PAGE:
WHAT IS YOUR METABOLOME AND WHY IS IT IMPORTANT?
The term Metabolism refers to the sum total of the chemical reactions involved in keeping you alive and in HOMEOSTASIS. This can be broken down further into Catabolism ---- breaking down molecules for energy, and Anabolism --- building up the compounds needed by the cells to build and repair your body's structure. As you might guess, nutrition is of critical importance as far as Cellular Metabolism is concerned. Along this same line of thinking, I want to talk today about a term that you are increasingly seeing in the scientific literature, Metabolome (met-tab-o-lome).
Whether talking about a blood, fluid, or tissue sample, the term Metabolome is the name given to the collective group of small-molecule chemicals and compounds found in said sample. These can be both endogenous (produced by the body --- vitamins, sugars, aminos, fatty acids, etc, etc) and exogenous (produced outside the body --- foods, drugs, chemical toxins, etc, etc). Four years ago the journal Nucleic Acid Research (The Human Metabolome Database in 2013) stated that, "the number of annotated metabolite entries has grown to more than 40,000." Although this number is undoubtedly far bigger now, why is any of this important as far as you and your family's health is concerned?
Metabolomics --- the study of individual or collective Metabolomes --- is a big deal because it can provide an extremely accurate and detailed picture of cellular metabolism. Avens Publishing Group (an Open Access publisher of peer reviewed journals) put it this way in a blog post called Metabolomics: Importance and Application.
"The purposes of metabolomics are timely detection of disease, such as necrosis, alzheimer’s, and inflammation, evaluation of toxicity (especially liver toxicity) in new drugs, diet strategies, and drug testing, elucidating biochemical pathways. The importance of metabolomics are that over 95% of all diagnostic clinical assays test for small molecules, 89% of all known drugs are small molecules, and 30% of identified genetic disorders occupy diseases of small molecule metabolism. Small molecules serve as co-factors and signaling molecules to thousands of proteins."
While there is certainly excitement over the the field of metabolomics, some of it is (or at least should be) tempered by the failure of of genetics to live up to it's hype (HERE). And in similar fashion to the way that epigenetics greatly controls genetic expression, your metabolome can be similarly controlled and directed. Let's take a look at just a few of the most recent studies on the metabolome to see why metabolomics is gaining importance as far as health is concerned. (Note that all studies are from mainstream medical journals and most have been cherry-picked due to restraints on time and space)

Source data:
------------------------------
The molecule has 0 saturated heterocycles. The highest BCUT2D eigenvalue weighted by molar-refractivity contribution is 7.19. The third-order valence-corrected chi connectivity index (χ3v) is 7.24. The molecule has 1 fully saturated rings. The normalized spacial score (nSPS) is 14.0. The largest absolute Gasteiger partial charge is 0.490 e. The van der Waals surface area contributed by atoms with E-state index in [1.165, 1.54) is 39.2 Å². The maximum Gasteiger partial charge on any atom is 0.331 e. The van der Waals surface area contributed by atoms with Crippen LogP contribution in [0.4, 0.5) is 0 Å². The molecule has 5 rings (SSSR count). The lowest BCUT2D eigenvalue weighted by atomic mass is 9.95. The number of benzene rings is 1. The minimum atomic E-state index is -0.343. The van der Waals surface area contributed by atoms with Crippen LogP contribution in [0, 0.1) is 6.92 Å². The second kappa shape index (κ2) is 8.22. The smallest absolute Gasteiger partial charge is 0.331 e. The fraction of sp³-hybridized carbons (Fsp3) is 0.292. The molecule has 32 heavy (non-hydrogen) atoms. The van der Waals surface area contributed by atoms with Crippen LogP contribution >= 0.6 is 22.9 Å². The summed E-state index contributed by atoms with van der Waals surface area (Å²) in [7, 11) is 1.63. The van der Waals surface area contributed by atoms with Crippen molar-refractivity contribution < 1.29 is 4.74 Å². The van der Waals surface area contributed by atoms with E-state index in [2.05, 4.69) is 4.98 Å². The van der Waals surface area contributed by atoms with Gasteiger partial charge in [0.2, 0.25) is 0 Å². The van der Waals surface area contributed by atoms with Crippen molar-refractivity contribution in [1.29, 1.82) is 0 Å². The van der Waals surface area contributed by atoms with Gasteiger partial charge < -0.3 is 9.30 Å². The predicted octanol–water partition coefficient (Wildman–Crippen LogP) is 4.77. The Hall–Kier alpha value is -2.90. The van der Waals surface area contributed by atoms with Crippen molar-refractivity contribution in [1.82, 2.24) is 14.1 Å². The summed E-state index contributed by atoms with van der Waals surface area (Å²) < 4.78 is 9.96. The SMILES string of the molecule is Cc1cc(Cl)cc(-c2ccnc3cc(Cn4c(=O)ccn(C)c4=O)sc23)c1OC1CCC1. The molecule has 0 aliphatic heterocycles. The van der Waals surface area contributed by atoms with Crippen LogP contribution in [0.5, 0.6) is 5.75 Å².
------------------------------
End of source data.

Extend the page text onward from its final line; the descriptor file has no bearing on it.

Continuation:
The bottom line is that diseases leave distinct metablomic fingerprints. Once we figure out what this fingerprint looks like, the disease can be diagnosed. The problem is that most of this research has little to do with nutrition --- it's all about finding drugs to block specific metabolites or metabolic pathways. Case in point is a study from last month's issue of the Journal of Biological Chemistry --- the title of the study tells the story (Targeting of Microbe-Derived Metabolites to Improve Human Health: The Next Frontier for Drug Discovery). "Recent advances in metabolomic and genome mining approaches have uncovered a poorly understood metabolome that originates solely or in part from bacterial enzyme sources. Whether living on exposed surfaces or within our intestinal tract, our microbial inhabitants produce a remarkably diverse set of natural products and small molecule metabolites that can impact human health and disease. The gut microbe-derived metabolite trimethylamine N-oxide (TMAO) has been causally linked to the development of cardiovascular diseases. Recent studies reveal drugging this pathway can inhibit atherosclerosis development in mice." Sounds great on the surface but the problem with blocking metabolic pathways is that it always has side effects (the medical community refers to these as AR's or ADVERSE EVENTS).
The cool thing is that almost no matter what is wrong with you, whether you are dealing with CHRONIC ILLNESS or CHRONIC PAIN, you can start the ball rolling by taking matters into your own hands. Start by reading THIS POST. The second step is to sit down and formulate a WRITTEN PLAN. I get it; there might be other steps that need to be taken such as seeing a FUNCTIONAL MEDICINE SPECIALIST or a FUNCTIONAL NEUROLOGIST. The doubly cool thing is that most experts in the field agree that an ELIMINATION DIET followed by something along the line of PALEO, GAPS, or even KETOGENIC, is safe enough to start on your own (HERE).
Dr. Schierling completed four years of Kansas State University's five-year Nutrition / Exercise Physiology Program before deciding on a career in Chiropractic. He graduated from Logan Chiropractic College in 1991, and has run a busy clinic in Mountain View, Missouri ever since. He and his wife Amy have four children (three daughters and a son).